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What does a TV Financial Advisor do?

By Sheri Cyprus
Updated May 17, 2024
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A television (TV) financial advisor appears on camera discussing saving, investing and spending tips for viewers. Most financial advisors who have their own television show have first had a successful career in finance and made appearances on other TV or radio shows. A TV financial advisor typically answers viewer questions during a show; these may be related to a certain theme or a mixture of money-related topics. Television financial advisors also tell viewers a little about their backgrounds as well as their philosophies on money subjects.

Two of the most well known TV financial advisors are Clark Howard and Suze Orman. Howard describes himself as a person who was always interested in money even as a child. He wanted to become a financial advisor in his 30s since by then he had already amassed a fortune and became interested in helping others manage their money wisely without falling for scams or wasting it foolishly.

Orman is a TV financial advisor who has said she mainly become one to keep people from making similar mistakes she made with money. She lost her savings after trusting a financial advisor at a large corporation. Orman first appeared on various talk shows sharing her experience and giving viewers tips to avoid trusting the wrong people. She became very popular with her own television shows as well as commercials selling her financial products that coach people on saving, investing and spending money wisely.

Discussing money matters such as credit reports and student loans are common duties of TV financial advisors. A TV financial advisor always emphasizes the three basic facets of money management: saving, investing and spending. For instance, they advise people to spend cash carefully rather than use credit cards foolishly. Financial advisors also point out that student loans can be good credit if they are an investment in being able to earn a higher income, which would also allow them to be paid off without having to amass high interest rates. A TV financial advisor prepares tips for each episode, such as how to get the best interest on savings accounts and tips on how to spend less money.

A TV financial advisor often conducts research on discounted travel bargains and other ways of saving money. They discuss their findings on television and may also suggest vacationing at home or taking a lower cost trip such as camping. By teaching people ways to spend less money as well as avoid credit card debt and bad financial decisions, TV financial advisors can provide a useful service to television viewers.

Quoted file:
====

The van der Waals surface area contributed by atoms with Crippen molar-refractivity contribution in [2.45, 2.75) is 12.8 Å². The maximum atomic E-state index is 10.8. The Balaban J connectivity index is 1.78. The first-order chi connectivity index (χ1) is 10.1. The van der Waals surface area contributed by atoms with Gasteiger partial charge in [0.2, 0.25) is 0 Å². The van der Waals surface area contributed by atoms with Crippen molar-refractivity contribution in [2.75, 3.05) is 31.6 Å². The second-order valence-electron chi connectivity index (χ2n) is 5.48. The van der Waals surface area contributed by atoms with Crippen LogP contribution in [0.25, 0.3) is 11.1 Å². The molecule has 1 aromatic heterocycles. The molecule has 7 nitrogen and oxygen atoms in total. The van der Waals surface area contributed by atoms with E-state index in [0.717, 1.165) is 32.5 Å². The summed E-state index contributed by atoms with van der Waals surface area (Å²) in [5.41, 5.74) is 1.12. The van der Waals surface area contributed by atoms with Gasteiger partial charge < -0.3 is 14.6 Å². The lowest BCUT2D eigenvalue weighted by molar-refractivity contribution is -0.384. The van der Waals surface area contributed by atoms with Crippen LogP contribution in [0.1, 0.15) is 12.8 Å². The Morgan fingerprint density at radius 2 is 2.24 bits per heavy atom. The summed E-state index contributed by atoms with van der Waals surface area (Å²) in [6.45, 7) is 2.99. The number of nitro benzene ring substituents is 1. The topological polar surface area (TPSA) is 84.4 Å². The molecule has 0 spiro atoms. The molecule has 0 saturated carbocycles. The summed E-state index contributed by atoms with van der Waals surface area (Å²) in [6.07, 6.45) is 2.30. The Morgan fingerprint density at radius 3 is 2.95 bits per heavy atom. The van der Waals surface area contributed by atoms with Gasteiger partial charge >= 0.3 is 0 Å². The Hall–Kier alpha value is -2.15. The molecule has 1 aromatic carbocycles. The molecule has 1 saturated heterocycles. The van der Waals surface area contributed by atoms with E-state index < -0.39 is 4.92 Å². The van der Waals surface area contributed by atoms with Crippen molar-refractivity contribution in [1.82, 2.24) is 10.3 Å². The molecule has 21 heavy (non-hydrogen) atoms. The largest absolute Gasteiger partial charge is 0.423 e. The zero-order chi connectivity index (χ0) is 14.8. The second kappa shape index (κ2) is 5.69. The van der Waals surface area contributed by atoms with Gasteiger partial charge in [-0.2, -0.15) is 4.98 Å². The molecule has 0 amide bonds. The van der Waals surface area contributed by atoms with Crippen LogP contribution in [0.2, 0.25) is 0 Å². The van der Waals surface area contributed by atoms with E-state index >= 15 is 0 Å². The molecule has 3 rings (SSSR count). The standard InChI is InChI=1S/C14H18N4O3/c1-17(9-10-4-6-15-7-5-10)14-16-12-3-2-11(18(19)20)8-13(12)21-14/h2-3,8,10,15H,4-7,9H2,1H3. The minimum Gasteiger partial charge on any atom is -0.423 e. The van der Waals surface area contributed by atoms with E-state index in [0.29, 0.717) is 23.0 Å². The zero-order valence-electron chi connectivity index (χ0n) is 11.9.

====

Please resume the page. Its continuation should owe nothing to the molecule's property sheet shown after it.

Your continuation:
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Discussion Comments
By Animandel — On Jan 28, 2015

I heard one financial adviser talking about how schools should have financial classes for students when they are in high school. He wasn't talking about business classes teaching how to become a banker or broker either.

He was saying that schools should teach kids how to budget their own money, so that when they get out into the real world on their own they won't make the money mistakes that so many of us made, especially when we were in college. I still almost cry when I think of the mess I made with my first credit cards.

By Drentel — On Jan 28, 2015

@Laotionne - I guess you can get some good advice from the TV financial advisors, but you need to realize that they are not speaking to any individual specifically. They are speaking to a large TV audience, so everything they say may not apply to you. You need to carefully pick and choose which tips to follow and which ones to ignore.

I have a friend who fell in love with one of the financial talk radio shows that supposedly had one of the top financial advisors in the country. My friend began to take every piece of advice the radio guy put out there. He had some good luck initially, but then he started making big investments based on this guys financial advice. My friend ended up losing half of his retirement savings in a real estate investment that went bad when the housing market crashed.

By Laotionne — On Jan 27, 2015

I have seen some of the short segments on TV shows where they have someone telling you how to invest your money or how not to spend your money. Sometimes the tips will cover simple little steps you can take to help your financial situation a good bit. Often times, these are things I would never have thought about. I think these segments are beneficial to the average person. It's like you have your own top financial advisor for a couple of minutes anyway.

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